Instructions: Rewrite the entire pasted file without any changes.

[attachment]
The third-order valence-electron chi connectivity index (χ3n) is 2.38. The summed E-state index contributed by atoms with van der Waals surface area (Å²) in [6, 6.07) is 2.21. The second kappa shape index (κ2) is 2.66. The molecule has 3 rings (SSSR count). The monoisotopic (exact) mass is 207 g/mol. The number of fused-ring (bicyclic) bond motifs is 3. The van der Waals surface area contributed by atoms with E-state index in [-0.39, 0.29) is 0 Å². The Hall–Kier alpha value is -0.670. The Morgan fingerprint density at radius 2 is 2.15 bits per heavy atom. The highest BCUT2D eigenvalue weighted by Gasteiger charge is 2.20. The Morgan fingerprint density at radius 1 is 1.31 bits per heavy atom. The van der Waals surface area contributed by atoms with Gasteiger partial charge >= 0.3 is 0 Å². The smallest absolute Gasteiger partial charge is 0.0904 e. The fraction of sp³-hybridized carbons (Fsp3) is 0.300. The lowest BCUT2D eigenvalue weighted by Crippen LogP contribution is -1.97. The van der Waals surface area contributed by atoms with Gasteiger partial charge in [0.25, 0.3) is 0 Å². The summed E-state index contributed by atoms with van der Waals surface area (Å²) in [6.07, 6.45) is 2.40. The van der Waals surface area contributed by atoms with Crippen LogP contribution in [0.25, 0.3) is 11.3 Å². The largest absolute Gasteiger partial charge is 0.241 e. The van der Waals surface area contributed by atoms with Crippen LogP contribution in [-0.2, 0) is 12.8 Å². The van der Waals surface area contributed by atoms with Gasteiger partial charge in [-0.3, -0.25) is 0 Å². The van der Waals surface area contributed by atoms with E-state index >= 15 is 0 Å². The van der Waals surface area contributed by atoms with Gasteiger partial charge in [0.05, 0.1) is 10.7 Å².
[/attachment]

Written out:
The third-order valence-electron chi connectivity index (χ3n) is 2.38. The summed E-state index contributed by atoms with van der Waals surface area (Å²) in [6, 6.07) is 2.21. The second kappa shape index (κ2) is 2.66. The molecule has 3 rings (SSSR count). The monoisotopic (exact) mass is 207 g/mol. The number of fused-ring (bicyclic) bond motifs is 3. The van der Waals surface area contributed by atoms with E-state index in [-0.39, 0.29) is 0 Å². The Hall–Kier alpha value is -0.670. The Morgan fingerprint density at radius 2 is 2.15 bits per heavy atom. The highest BCUT2D eigenvalue weighted by Gasteiger charge is 2.20. The Morgan fingerprint density at radius 1 is 1.31 bits per heavy atom. The van der Waals surface area contributed by atoms with Gasteiger partial charge >= 0.3 is 0 Å². The smallest absolute Gasteiger partial charge is 0.0904 e. The fraction of sp³-hybridized carbons (Fsp3) is 0.300. The lowest BCUT2D eigenvalue weighted by Crippen LogP contribution is -1.97. The van der Waals surface area contributed by atoms with Gasteiger partial charge in [0.25, 0.3) is 0 Å². The summed E-state index contributed by atoms with van der Waals surface area (Å²) in [6.07, 6.45) is 2.40. The van der Waals surface area contributed by atoms with Crippen LogP contribution in [0.25, 0.3) is 11.3 Å². The largest absolute Gasteiger partial charge is 0.241 e. The van der Waals surface area contributed by atoms with Crippen LogP contribution in [-0.2, 0) is 12.8 Å². The van der Waals surface area contributed by atoms with Gasteiger partial charge in [-0.3, -0.25) is 0 Å². The van der Waals surface area contributed by atoms with E-state index >= 15 is 0 Å². The van der Waals surface area contributed by atoms with Gasteiger partial charge in [0.05, 0.1) is 10.7 Å².